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so one man

sharpens ANOTHER

As iron sharpens iron




Rainbow countrypub Edale-Splash-WEB



Get to know God

Get to know one another


  • Meet once a month for drinks

  • Plan an annual hike or camp

  • Attend a weekend retreat

  • Organise meals out, together with spouses

  • Meet once a month for prayer and bible study

  • Attend Eucharistic Adoration

  • Share and discuss good spiritual resources

Make it a habit

  • Commit to monthly meet-ups

  • Keep in touch with everyone (create a whatsapp group)

  • Invite other men to join



1. As far as possible, keep the group centred within the parish and made up of parishioners. Forming social and spiritual bonds are easier when you see each other regularly at Mass and at parish events. The parish will also benefit from your regular and committed presence.


2. Make sure the monthly social and spiritual activities are calendared on the same day each month e.g. Eucharistic Adoration every first Saturday of the month; drinks at a local pub every second Sunday. This ensures that interaction becomes habitual; it also encourages commitment to the group.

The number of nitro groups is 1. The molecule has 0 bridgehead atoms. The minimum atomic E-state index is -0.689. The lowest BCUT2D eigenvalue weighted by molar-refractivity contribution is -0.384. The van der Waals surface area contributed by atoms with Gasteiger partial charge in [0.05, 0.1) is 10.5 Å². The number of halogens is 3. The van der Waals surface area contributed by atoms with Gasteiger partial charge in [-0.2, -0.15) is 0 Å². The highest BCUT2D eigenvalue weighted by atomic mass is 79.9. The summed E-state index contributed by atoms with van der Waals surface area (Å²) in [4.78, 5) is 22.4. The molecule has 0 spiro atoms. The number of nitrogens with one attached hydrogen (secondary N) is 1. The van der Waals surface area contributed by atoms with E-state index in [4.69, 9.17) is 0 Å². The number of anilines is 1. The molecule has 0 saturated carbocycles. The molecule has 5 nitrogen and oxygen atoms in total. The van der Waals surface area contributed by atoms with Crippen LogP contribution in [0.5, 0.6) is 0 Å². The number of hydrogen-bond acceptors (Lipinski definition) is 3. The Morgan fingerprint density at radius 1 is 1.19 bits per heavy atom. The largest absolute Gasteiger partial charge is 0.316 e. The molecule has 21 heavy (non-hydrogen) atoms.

3. Don't be afraid to start small. Two men are enough to start a group; more will eventually join. Nonetheless, growth is key - growth in numbers, growth in knowledge and faith, growth in participation in the Sacraments and in parish life


4. Actively invite other men. "Come and see" was a key phrase in Jesus' ministry; people respond to a personal invitation.


5. Preferably avoid determining the nature of the group beyond the Four Foundations we recommend. The Catholic Church is universal and therefore encompasses those on the right and those on the left, socialist and capitalist, liberal and orthodox. Men should be free to come and go, to participate or not, without any sense of coercion or the need to adhere to a position or ideology narrower than the infinite love of Christ for fellow men. Thus a man can be a Knight of St Columba or a member of the Legion of Mary and still feel he can freely participate in his parish men's  group - or vice versa.